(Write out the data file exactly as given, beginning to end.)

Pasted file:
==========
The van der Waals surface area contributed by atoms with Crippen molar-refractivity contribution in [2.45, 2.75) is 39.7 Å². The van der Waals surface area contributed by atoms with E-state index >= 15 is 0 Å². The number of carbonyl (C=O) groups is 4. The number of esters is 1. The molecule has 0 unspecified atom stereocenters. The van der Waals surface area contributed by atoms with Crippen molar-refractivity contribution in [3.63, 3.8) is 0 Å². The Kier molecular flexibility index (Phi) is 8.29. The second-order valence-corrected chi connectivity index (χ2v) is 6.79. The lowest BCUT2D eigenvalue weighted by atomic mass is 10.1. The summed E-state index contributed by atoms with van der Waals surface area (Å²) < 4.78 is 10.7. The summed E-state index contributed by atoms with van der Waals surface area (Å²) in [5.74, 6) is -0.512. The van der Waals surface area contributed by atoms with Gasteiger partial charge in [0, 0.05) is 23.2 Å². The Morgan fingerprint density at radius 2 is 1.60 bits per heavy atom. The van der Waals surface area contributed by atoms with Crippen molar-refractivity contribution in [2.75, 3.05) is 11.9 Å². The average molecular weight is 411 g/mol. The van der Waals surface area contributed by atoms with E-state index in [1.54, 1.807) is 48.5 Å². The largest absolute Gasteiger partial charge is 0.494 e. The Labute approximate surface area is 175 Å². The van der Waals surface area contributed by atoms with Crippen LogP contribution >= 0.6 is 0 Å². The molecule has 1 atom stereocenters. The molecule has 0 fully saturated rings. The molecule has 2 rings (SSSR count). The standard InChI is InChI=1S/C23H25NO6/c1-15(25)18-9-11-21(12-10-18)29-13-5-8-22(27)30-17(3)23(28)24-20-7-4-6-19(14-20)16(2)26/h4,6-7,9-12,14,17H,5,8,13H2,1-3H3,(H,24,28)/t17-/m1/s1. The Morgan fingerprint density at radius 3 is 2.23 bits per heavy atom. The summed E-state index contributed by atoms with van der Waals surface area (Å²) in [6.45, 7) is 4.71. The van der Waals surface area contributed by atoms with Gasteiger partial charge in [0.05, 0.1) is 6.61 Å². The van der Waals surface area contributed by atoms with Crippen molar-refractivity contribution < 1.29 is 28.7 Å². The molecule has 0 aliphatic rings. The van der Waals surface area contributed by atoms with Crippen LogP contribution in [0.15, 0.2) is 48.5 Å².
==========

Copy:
The van der Waals surface area contributed by atoms with Crippen molar-refractivity contribution in [2.45, 2.75) is 39.7 Å². The van der Waals surface area contributed by atoms with E-state index >= 15 is 0 Å². The number of carbonyl (C=O) groups is 4. The number of esters is 1. The molecule has 0 unspecified atom stereocenters. The van der Waals surface area contributed by atoms with Crippen molar-refractivity contribution in [3.63, 3.8) is 0 Å². The Kier molecular flexibility index (Phi) is 8.29. The second-order valence-corrected chi connectivity index (χ2v) is 6.79. The lowest BCUT2D eigenvalue weighted by atomic mass is 10.1. The summed E-state index contributed by atoms with van der Waals surface area (Å²) < 4.78 is 10.7. The summed E-state index contributed by atoms with van der Waals surface area (Å²) in [5.74, 6) is -0.512. The van der Waals surface area contributed by atoms with Gasteiger partial charge in [0, 0.05) is 23.2 Å². The Morgan fingerprint density at radius 2 is 1.60 bits per heavy atom. The van der Waals surface area contributed by atoms with Crippen molar-refractivity contribution in [2.75, 3.05) is 11.9 Å². The average molecular weight is 411 g/mol. The van der Waals surface area contributed by atoms with E-state index in [1.54, 1.807) is 48.5 Å². The largest absolute Gasteiger partial charge is 0.494 e. The Labute approximate surface area is 175 Å². The van der Waals surface area contributed by atoms with Crippen LogP contribution >= 0.6 is 0 Å². The molecule has 1 atom stereocenters. The molecule has 0 fully saturated rings. The molecule has 2 rings (SSSR count). The standard InChI is InChI=1S/C23H25NO6/c1-15(25)18-9-11-21(12-10-18)29-13-5-8-22(27)30-17(3)23(28)24-20-7-4-6-19(14-20)16(2)26/h4,6-7,9-12,14,17H,5,8,13H2,1-3H3,(H,24,28)/t17-/m1/s1. The Morgan fingerprint density at radius 3 is 2.23 bits per heavy atom. The summed E-state index contributed by atoms with van der Waals surface area (Å²) in [6.45, 7) is 4.71. The van der Waals surface area contributed by atoms with Gasteiger partial charge in [0.05, 0.1) is 6.61 Å². The van der Waals surface area contributed by atoms with Crippen molar-refractivity contribution < 1.29 is 28.7 Å². The molecule has 0 aliphatic rings. The van der Waals surface area contributed by atoms with Crippen LogP contribution in [0.15, 0.2) is 48.5 Å².